In Ardenis and other villages around Amasia, winter reigns for six months. Summer is cool, so the grass does not fade, it remains plenty for cattle.
“With what, there is no problem with the feed. I myself had livestock of pedigree cattle. Then I stopped holding it, but now I think I will start it again,” Garibyan says.
To develop his business, the entrepreneur took advantage of the support of the cattle breeding development program, which is carried out by the Armenian organization "Strategic Development Agency", with the support of Austria and Switzerland.
But he acquired the bulk of the equipment himself, and communication with Georgia was a usual thing for him. Only 20 minutes drive from Ardenis to the Georgian border. On the other side - “Javakhk” (Samtskhe-Javakheti region) populated by Armenians. From there comes Garibyan himself.
Before raising the cows again, he wants to understand who to hire. On the terms that he offers, the villagers do not agree to go. Therefore, he invited here labor migrants from South Asia, who can be found in Yerevan (although there are not many of them). But it turned out: they really take a little (they work almost for food), but they need to be monitored every now and again since they do not differ in special zeal. Seeing this, two weeks later Samvel sent them back to Yerevan.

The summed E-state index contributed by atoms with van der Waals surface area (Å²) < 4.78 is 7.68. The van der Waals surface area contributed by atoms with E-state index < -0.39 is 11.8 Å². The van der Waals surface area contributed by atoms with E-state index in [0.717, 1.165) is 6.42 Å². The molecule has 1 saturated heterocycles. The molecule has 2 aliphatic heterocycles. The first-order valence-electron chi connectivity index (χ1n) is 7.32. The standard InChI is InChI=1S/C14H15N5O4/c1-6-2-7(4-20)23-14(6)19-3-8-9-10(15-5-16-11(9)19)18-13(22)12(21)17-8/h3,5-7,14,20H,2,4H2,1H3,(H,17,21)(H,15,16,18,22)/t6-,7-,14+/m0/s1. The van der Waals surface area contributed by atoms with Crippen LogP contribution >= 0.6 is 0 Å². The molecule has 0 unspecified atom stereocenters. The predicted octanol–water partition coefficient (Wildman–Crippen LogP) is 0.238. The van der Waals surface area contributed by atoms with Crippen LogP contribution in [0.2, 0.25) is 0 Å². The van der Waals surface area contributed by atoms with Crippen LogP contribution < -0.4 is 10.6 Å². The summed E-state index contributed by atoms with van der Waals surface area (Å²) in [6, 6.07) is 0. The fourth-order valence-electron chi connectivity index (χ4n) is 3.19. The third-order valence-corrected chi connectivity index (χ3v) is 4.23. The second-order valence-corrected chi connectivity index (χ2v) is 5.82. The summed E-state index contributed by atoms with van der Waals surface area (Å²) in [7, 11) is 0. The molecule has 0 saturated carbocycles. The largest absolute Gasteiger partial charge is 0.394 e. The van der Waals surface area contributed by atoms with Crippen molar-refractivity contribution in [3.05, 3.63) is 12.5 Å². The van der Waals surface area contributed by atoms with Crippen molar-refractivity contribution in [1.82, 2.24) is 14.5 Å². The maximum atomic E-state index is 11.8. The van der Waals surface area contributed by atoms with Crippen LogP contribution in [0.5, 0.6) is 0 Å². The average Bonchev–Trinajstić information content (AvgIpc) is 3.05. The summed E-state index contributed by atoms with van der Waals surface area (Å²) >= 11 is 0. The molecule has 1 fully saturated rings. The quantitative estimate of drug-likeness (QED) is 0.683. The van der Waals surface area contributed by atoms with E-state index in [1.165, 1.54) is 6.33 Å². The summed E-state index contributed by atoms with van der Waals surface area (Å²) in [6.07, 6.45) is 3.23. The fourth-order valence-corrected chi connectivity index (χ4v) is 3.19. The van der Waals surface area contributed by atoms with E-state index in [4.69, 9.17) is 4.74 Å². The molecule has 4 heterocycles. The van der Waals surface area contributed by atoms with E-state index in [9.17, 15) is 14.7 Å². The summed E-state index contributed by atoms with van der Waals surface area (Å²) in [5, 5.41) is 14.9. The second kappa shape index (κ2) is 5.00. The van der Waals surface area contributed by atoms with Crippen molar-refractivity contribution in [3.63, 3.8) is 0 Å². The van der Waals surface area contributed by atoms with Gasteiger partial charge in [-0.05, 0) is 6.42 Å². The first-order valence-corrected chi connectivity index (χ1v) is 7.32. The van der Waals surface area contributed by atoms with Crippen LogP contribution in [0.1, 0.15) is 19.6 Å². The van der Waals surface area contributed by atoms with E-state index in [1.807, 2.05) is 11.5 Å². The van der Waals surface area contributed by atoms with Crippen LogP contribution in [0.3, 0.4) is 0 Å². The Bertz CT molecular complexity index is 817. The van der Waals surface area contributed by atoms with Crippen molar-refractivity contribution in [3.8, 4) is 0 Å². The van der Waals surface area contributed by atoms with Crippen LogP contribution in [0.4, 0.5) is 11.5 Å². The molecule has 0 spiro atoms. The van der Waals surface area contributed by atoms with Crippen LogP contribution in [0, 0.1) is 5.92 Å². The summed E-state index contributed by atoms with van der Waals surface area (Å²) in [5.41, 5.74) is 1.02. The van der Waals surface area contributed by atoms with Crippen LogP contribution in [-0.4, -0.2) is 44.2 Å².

One way or another, local residents work at the pig farm (he has one) and also at the dairy production. Here they give him milk both from Ardenis himself and from several neighboring villages. In his opinion, it’s difficult to earn something and somehow live here, but you can still.”
A very characteristic episode is that an enterprising Armenian migrant hired migrants from Asia to work in the “captured” meadows. Just like in Abkhazia, the Armenian “new masters” who seized Georgian lands as “trophies” are hiring migrants from Uzbekistan and Tajikistan. However, both the Georgians of Abkhazia and the Azerbaijanis Shurageli worked on their land without any migrants. But the “trophies” who drove them out, even on occupied land, do not want to work themselves and seek to acquire powerless mercenaries.
By and large, we can say that the "trophy" land for immigrants remains alien. They consider it as a means of earning, nothing more. This land is waiting for its true owners: Georgians in Abkhazia, Azerbaijanis in Shurageli.